Tissue Engineering by Modular Fabrication and Self-assembled Cells

Date(s) - 09/20/2017
2:00 pm

Marsha Rolle, Ph.D., Associate Professor, Department of Biomedical Engineering, Worcester Polytechnic Institute, Worcester, MA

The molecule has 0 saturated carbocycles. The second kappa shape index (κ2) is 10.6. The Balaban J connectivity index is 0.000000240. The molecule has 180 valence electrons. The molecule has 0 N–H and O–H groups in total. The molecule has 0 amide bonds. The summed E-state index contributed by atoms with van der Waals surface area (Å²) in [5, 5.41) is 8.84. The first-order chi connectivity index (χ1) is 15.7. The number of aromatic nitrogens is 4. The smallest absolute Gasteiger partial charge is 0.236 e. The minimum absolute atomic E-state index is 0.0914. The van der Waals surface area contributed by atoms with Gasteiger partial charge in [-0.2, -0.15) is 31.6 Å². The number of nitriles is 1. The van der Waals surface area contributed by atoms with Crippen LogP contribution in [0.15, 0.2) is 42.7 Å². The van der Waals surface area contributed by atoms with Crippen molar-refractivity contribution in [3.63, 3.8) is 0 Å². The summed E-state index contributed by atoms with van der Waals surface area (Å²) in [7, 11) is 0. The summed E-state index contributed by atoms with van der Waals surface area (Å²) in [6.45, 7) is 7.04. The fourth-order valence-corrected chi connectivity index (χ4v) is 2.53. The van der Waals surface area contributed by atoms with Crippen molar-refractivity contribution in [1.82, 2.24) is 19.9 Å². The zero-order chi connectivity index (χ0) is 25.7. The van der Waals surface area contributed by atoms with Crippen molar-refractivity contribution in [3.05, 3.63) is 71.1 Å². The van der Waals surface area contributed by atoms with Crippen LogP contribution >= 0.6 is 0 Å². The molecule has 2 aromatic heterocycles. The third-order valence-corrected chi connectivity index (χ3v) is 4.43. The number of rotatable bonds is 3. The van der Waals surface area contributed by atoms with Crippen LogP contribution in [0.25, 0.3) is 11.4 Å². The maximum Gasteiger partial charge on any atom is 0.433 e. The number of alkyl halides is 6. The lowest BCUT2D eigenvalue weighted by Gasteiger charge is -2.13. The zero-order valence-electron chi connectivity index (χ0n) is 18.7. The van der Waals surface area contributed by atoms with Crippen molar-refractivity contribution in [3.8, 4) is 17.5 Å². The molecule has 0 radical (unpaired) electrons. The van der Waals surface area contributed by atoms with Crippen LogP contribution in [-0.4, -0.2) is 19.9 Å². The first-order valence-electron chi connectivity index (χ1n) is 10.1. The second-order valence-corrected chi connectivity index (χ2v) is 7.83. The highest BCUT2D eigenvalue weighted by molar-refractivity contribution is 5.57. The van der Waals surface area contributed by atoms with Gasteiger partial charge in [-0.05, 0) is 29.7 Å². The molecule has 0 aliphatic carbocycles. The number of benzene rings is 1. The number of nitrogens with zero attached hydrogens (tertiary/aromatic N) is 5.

Cardiovascular disease is the leading cause of death in the United States.  Tissue engineered blood vessels (TEBVs) offer the potential to develop new treatments for vascular disease. TEBVs have been used clinically as vascular grafts, and may also serve as 3D human disease models to screen potential therapeutics. However, most vascular diseases are localized in nature, requiring TEBVs with spatially distinct disease regions. Research in the Rolle lab focuses on engineered cellular self-assembly to create functional, 3D tissue rings from cells and cell-derived extracellular matrix.  The self-assembly system allows one-step 3D tissue ring fabrication by seeding a cell suspension into an agarose well. Agarose wells are molded from polydimethylsiloxane (PDMS) templates, which can be autoclaved and re-used. Cell rings self-assemble within 24 hours, are strong enough to harvest within 1-3 days after seeding, and the ring format is well suited for quantitative functional analysis of cell-derived tissues (e.g., uniaxial tensile testing, wire myography). Gelatin microspheres can be mixed and co-seeded with cells to achieve growth factor delivery within individual ring segments.  In addition to vascular grafts, the system can be used to create other types tissue, including cartilage/tracheae. Recently, we demonstrated that self-assembled cell rings can serve as 3D tissue models of human vascular disease. Vascular tissue rings were generated by self-assembly of induced pluripotent stem cell (iPSC)-derived human vascular smooth muscle cells from healthy subjects or patients with supravalvular aortic stenosis (SVAS). Ongoing work focuses on creation of 3D vascular tissue tubes with focal regions of stenosis to model intimal hyperplasia.